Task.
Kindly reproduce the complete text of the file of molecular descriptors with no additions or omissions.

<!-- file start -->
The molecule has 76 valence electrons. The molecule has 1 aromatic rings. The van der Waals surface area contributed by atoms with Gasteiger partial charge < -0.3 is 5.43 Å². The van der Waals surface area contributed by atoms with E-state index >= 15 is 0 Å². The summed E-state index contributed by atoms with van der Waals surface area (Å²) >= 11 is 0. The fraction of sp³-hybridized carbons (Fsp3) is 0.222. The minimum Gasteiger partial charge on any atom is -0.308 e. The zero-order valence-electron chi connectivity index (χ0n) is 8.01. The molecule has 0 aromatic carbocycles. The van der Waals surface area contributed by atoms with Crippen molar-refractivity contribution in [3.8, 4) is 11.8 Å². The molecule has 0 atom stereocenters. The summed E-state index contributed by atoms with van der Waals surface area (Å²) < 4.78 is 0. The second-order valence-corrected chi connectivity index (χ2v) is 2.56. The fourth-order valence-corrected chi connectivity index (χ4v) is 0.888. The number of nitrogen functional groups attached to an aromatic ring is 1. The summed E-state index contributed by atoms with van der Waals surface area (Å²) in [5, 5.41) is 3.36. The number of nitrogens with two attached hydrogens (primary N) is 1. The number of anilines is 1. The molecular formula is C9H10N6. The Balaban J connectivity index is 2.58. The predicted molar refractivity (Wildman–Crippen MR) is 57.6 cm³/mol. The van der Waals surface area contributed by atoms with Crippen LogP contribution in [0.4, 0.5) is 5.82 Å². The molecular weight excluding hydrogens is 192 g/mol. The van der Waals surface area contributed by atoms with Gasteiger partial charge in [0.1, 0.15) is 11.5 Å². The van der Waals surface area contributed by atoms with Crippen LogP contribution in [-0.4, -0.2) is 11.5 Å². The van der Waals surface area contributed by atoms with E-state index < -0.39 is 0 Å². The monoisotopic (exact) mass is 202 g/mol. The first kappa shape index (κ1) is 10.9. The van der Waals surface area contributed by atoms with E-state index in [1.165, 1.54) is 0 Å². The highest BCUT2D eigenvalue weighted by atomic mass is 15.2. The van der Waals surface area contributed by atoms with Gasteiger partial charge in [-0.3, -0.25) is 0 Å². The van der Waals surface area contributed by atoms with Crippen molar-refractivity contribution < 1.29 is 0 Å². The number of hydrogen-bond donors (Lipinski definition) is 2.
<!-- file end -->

The molecule has 76 valence electrons. The molecule has 1 aromatic rings. The van der Waals surface area contributed by atoms with Gasteiger partial charge < -0.3 is 5.43 Å². The van der Waals surface area contributed by atoms with E-state index >= 15 is 0 Å². The summed E-state index contributed by atoms with van der Waals surface area (Å²) >= 11 is 0. The fraction of sp³-hybridized carbons (Fsp3) is 0.222. The minimum Gasteiger partial charge on any atom is -0.308 e. The zero-order valence-electron chi connectivity index (χ0n) is 8.01. The molecule has 0 aromatic carbocycles. The van der Waals surface area contributed by atoms with Crippen molar-refractivity contribution in [3.8, 4) is 11.8 Å². The molecule has 0 atom stereocenters. The summed E-state index contributed by atoms with van der Waals surface area (Å²) < 4.78 is 0. The second-order valence-corrected chi connectivity index (χ2v) is 2.56. The fourth-order valence-corrected chi connectivity index (χ4v) is 0.888. The number of nitrogen functional groups attached to an aromatic ring is 1. The summed E-state index contributed by atoms with van der Waals surface area (Å²) in [5, 5.41) is 3.36. The number of nitrogens with two attached hydrogens (primary N) is 1. The number of anilines is 1. The molecular formula is C9H10N6. The Balaban J connectivity index is 2.58. The predicted molar refractivity (Wildman–Crippen MR) is 57.6 cm³/mol. The van der Waals surface area contributed by atoms with Crippen LogP contribution in [0.4, 0.5) is 5.82 Å². The molecular weight excluding hydrogens is 192 g/mol. The van der Waals surface area contributed by atoms with Gasteiger partial charge in [0.1, 0.15) is 11.5 Å². The van der Waals surface area contributed by atoms with Crippen LogP contribution in [-0.4, -0.2) is 11.5 Å². The van der Waals surface area contributed by atoms with E-state index < -0.39 is 0 Å². The monoisotopic (exact) mass is 202 g/mol. The first kappa shape index (κ1) is 10.9. The van der Waals surface area contributed by atoms with E-state index in [1.165, 1.54) is 0 Å². The highest BCUT2D eigenvalue weighted by atomic mass is 15.2. The van der Waals surface area contributed by atoms with Gasteiger partial charge in [-0.3, -0.25) is 0 Å². The van der Waals surface area contributed by atoms with Crippen molar-refractivity contribution < 1.29 is 0 Å². The number of hydrogen-bond donors (Lipinski definition) is 2.